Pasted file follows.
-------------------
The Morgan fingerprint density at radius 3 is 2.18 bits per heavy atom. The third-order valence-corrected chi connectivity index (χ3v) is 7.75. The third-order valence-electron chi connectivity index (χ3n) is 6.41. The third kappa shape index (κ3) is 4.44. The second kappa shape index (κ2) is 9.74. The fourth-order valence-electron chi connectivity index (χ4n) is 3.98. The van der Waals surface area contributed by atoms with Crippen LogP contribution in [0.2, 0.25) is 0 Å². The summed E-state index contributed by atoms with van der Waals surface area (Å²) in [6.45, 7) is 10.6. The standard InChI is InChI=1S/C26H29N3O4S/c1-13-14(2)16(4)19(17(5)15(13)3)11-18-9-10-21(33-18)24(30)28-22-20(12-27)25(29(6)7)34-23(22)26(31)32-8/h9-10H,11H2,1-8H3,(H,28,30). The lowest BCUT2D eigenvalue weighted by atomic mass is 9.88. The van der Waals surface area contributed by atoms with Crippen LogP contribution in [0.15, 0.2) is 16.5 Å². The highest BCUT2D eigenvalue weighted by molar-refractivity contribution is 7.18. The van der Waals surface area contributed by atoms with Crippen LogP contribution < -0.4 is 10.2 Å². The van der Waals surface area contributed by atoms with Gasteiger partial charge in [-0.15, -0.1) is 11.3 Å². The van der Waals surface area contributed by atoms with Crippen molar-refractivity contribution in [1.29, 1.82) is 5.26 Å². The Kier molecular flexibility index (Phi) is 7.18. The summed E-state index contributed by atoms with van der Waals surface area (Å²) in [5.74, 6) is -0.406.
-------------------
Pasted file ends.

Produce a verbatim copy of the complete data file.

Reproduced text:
The Morgan fingerprint density at radius 3 is 2.18 bits per heavy atom. The third-order valence-corrected chi connectivity index (χ3v) is 7.75. The third-order valence-electron chi connectivity index (χ3n) is 6.41. The third kappa shape index (κ3) is 4.44. The second kappa shape index (κ2) is 9.74. The fourth-order valence-electron chi connectivity index (χ4n) is 3.98. The van der Waals surface area contributed by atoms with Crippen LogP contribution in [0.2, 0.25) is 0 Å². The summed E-state index contributed by atoms with van der Waals surface area (Å²) in [6.45, 7) is 10.6. The standard InChI is InChI=1S/C26H29N3O4S/c1-13-14(2)16(4)19(17(5)15(13)3)11-18-9-10-21(33-18)24(30)28-22-20(12-27)25(29(6)7)34-23(22)26(31)32-8/h9-10H,11H2,1-8H3,(H,28,30). The lowest BCUT2D eigenvalue weighted by atomic mass is 9.88. The van der Waals surface area contributed by atoms with Crippen LogP contribution in [0.15, 0.2) is 16.5 Å². The highest BCUT2D eigenvalue weighted by molar-refractivity contribution is 7.18. The van der Waals surface area contributed by atoms with Crippen LogP contribution < -0.4 is 10.2 Å². The van der Waals surface area contributed by atoms with Gasteiger partial charge in [-0.15, -0.1) is 11.3 Å². The van der Waals surface area contributed by atoms with Crippen molar-refractivity contribution in [1.29, 1.82) is 5.26 Å². The Kier molecular flexibility index (Phi) is 7.18. The summed E-state index contributed by atoms with van der Waals surface area (Å²) in [5.74, 6) is -0.406.